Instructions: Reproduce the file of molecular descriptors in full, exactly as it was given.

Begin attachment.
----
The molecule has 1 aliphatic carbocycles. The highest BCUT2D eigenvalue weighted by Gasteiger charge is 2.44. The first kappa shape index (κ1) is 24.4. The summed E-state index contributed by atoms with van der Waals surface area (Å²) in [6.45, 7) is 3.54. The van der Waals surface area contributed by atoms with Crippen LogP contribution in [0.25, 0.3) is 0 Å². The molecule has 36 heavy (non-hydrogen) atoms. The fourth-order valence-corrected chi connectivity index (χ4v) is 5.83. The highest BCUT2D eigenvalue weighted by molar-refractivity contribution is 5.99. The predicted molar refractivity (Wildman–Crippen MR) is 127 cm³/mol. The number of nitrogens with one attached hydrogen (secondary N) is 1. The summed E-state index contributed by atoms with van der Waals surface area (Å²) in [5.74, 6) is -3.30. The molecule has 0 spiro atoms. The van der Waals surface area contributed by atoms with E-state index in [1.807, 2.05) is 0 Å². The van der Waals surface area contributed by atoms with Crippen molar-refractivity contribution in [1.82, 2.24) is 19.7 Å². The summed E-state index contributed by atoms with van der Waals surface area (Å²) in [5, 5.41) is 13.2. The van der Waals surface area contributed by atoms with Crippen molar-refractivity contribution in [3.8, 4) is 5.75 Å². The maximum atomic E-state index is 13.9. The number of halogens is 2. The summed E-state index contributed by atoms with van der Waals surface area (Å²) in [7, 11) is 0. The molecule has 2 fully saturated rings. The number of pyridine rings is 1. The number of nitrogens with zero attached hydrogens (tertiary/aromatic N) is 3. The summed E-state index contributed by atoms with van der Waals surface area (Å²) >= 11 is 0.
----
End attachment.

The molecule has 1 aliphatic carbocycles. The highest BCUT2D eigenvalue weighted by Gasteiger charge is 2.44. The first kappa shape index (κ1) is 24.4. The summed E-state index contributed by atoms with van der Waals surface area (Å²) in [6.45, 7) is 3.54. The van der Waals surface area contributed by atoms with Crippen LogP contribution in [0.25, 0.3) is 0 Å². The molecule has 36 heavy (non-hydrogen) atoms. The fourth-order valence-corrected chi connectivity index (χ4v) is 5.83. The highest BCUT2D eigenvalue weighted by molar-refractivity contribution is 5.99. The predicted molar refractivity (Wildman–Crippen MR) is 127 cm³/mol. The number of nitrogens with one attached hydrogen (secondary N) is 1. The summed E-state index contributed by atoms with van der Waals surface area (Å²) in [5.74, 6) is -3.30. The molecule has 0 spiro atoms. The van der Waals surface area contributed by atoms with E-state index in [1.807, 2.05) is 0 Å². The van der Waals surface area contributed by atoms with Crippen molar-refractivity contribution in [1.82, 2.24) is 19.7 Å². The summed E-state index contributed by atoms with van der Waals surface area (Å²) in [5, 5.41) is 13.2. The van der Waals surface area contributed by atoms with Crippen molar-refractivity contribution in [3.8, 4) is 5.75 Å². The maximum atomic E-state index is 13.9. The number of halogens is 2. The summed E-state index contributed by atoms with van der Waals surface area (Å²) in [7, 11) is 0. The molecule has 2 fully saturated rings. The number of pyridine rings is 1. The number of nitrogens with zero attached hydrogens (tertiary/aromatic N) is 3. The summed E-state index contributed by atoms with van der Waals surface area (Å²) >= 11 is 0.